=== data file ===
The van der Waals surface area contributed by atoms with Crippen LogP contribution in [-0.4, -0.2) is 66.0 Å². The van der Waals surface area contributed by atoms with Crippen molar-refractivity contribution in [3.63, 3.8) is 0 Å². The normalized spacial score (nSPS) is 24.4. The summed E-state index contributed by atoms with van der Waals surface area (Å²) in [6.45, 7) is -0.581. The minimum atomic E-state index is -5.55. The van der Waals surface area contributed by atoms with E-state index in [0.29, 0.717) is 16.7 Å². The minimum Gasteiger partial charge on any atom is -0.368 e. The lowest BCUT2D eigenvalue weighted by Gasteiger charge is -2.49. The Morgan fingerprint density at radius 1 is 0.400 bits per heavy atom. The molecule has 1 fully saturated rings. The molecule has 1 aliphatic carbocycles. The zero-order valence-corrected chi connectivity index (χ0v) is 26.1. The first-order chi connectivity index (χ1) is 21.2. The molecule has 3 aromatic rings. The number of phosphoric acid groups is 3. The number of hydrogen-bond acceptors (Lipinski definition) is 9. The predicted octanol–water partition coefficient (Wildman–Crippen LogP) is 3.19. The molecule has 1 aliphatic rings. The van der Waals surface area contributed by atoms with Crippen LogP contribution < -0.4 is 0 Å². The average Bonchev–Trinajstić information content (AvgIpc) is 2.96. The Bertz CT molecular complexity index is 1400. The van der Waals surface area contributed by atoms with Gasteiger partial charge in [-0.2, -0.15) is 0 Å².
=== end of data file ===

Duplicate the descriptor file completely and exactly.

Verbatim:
The van der Waals surface area contributed by atoms with Crippen LogP contribution in [-0.4, -0.2) is 66.0 Å². The van der Waals surface area contributed by atoms with Crippen molar-refractivity contribution in [3.63, 3.8) is 0 Å². The normalized spacial score (nSPS) is 24.4. The summed E-state index contributed by atoms with van der Waals surface area (Å²) in [6.45, 7) is -0.581. The minimum atomic E-state index is -5.55. The van der Waals surface area contributed by atoms with E-state index in [0.29, 0.717) is 16.7 Å². The minimum Gasteiger partial charge on any atom is -0.368 e. The lowest BCUT2D eigenvalue weighted by Gasteiger charge is -2.49. The Morgan fingerprint density at radius 1 is 0.400 bits per heavy atom. The molecule has 1 fully saturated rings. The molecule has 1 aliphatic carbocycles. The zero-order valence-corrected chi connectivity index (χ0v) is 26.1. The first-order chi connectivity index (χ1) is 21.2. The molecule has 3 aromatic rings. The number of phosphoric acid groups is 3. The number of hydrogen-bond acceptors (Lipinski definition) is 9. The predicted octanol–water partition coefficient (Wildman–Crippen LogP) is 3.19. The molecule has 1 aliphatic rings. The van der Waals surface area contributed by atoms with Crippen LogP contribution < -0.4 is 0 Å². The average Bonchev–Trinajstić information content (AvgIpc) is 2.96. The Bertz CT molecular complexity index is 1400. The van der Waals surface area contributed by atoms with Gasteiger partial charge in [-0.2, -0.15) is 0 Å².